Cells (1.0 × 105 per well) were cultured in 400 μL of RPMI with 10% FBS on 8W1E ECIS Cultureware arrays (Applied Biophysics). The arrays were kept in the incubator with 5% CO2 at 37°C and measured on an ECIS Models Z Theta at multifrequency in 5-minute intervals for 48 hours. Data were analyzed on electrical cell substrate impedance sensing (ECIS) software and normalized to the starting values.
IHC was conducted as described previously (1, 39). The primary VGF antibody used in the study was VGF antibody (1:300 dilution, GeneTex, catalog no. GTX87831). The immunoreactivity pattern and histologic appearance of all clinical specimens and tissue microarray slides were examined and scored by the pathologist. The Allred scoring system was used to give the staining scores for the expression of VGF based on the sum of the percentage of cells that were stained by IHC (on a scale of 0–5) and the intensity of the staining (on a scale of 0–3).
Tumor growth assays were conducted as described previously (39). Detailed procedures for the xenograft assays are described in the Supplementary Materials and Methods. All animal experiments were performed in accordance with the animal guidelines of the National Tsing Hua University Institutional Animal Care and approved by Animal Care Committee (permit number: 10260).
Tissue samples and public domain data analysis
The specimens used in IHC were obtained from a high-density tissue array (catalog no. LC2085A, US BIOMAX) of lung tumors or from surgery at Taipei Medical University Hospital. Approval for this study was granted by the Institutional Review Board protocol number CRC-04-11-05. The public gene expression profiling datasets used in this study were analyzed as described previously (38). The sources of these gene expression profiling datasets are listed in Supplementary Table S5. The median levels of specific biomarkers (VGF, CEACAM6, SYP, and CHGA) were used as cut-off points for the overall survival analysis.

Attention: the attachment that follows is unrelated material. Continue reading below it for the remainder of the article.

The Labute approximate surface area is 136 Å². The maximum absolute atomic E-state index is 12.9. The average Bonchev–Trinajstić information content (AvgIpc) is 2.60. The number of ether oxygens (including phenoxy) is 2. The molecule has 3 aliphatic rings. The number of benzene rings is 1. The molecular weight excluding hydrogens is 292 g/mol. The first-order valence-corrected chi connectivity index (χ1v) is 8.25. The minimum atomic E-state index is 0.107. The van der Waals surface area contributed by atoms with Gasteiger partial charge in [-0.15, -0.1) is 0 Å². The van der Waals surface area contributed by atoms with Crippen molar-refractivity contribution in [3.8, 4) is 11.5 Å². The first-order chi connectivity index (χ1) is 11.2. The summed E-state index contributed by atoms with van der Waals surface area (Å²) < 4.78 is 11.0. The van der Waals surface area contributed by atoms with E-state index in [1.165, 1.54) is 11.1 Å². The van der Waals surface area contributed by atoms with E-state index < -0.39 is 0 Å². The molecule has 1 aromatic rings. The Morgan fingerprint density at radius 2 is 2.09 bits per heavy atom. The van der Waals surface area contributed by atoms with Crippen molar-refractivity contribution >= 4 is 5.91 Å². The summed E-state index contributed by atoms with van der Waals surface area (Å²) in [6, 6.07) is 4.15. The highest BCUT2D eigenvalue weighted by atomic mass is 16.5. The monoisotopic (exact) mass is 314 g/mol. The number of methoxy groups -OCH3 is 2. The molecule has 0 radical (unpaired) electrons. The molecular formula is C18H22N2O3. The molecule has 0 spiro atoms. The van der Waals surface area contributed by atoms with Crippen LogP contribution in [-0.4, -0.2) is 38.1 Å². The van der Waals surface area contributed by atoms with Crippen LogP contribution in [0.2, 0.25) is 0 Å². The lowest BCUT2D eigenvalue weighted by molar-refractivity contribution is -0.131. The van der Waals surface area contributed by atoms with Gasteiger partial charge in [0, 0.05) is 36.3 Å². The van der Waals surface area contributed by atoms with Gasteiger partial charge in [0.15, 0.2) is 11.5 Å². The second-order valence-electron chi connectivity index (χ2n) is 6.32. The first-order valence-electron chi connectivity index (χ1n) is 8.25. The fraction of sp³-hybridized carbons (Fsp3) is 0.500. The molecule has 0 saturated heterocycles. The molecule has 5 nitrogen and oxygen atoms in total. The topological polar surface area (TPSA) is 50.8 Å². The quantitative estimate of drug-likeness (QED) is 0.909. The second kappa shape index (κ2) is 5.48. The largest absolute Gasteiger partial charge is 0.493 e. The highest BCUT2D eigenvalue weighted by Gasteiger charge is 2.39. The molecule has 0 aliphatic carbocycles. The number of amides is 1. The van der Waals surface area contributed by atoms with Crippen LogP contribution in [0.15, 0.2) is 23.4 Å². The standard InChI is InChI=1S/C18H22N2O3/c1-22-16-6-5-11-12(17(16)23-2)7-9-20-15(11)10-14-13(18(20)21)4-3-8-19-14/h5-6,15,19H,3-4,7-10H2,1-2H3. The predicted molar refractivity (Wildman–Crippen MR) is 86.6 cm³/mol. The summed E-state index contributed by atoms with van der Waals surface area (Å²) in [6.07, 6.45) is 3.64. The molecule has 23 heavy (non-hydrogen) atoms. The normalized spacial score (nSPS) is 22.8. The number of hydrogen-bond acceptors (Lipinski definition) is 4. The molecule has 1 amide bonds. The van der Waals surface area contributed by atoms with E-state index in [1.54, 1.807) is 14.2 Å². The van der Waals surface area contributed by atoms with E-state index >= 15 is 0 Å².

Differences in the IHC staining of human lung cancer specimens were assessed using a Pearson χ2 test. Associations among the various markers and levels were calculated using Spearman ρ correlation coefficient. Overall survival (OS) curves were generated with Prism 5.0 (GraphPad software Inc.) and estimated by the Kaplan–Meier method. The differences of OS between the high- and low gene–expressing groups were compared by log-rank test. All statistical analyses were performed using SPSS software, version 16 (SPSS, Inc.). A P value less than 0.05 was considered to indicate a significant difference.
The molecular events involved during EMT in EGFR-TKI resistance induction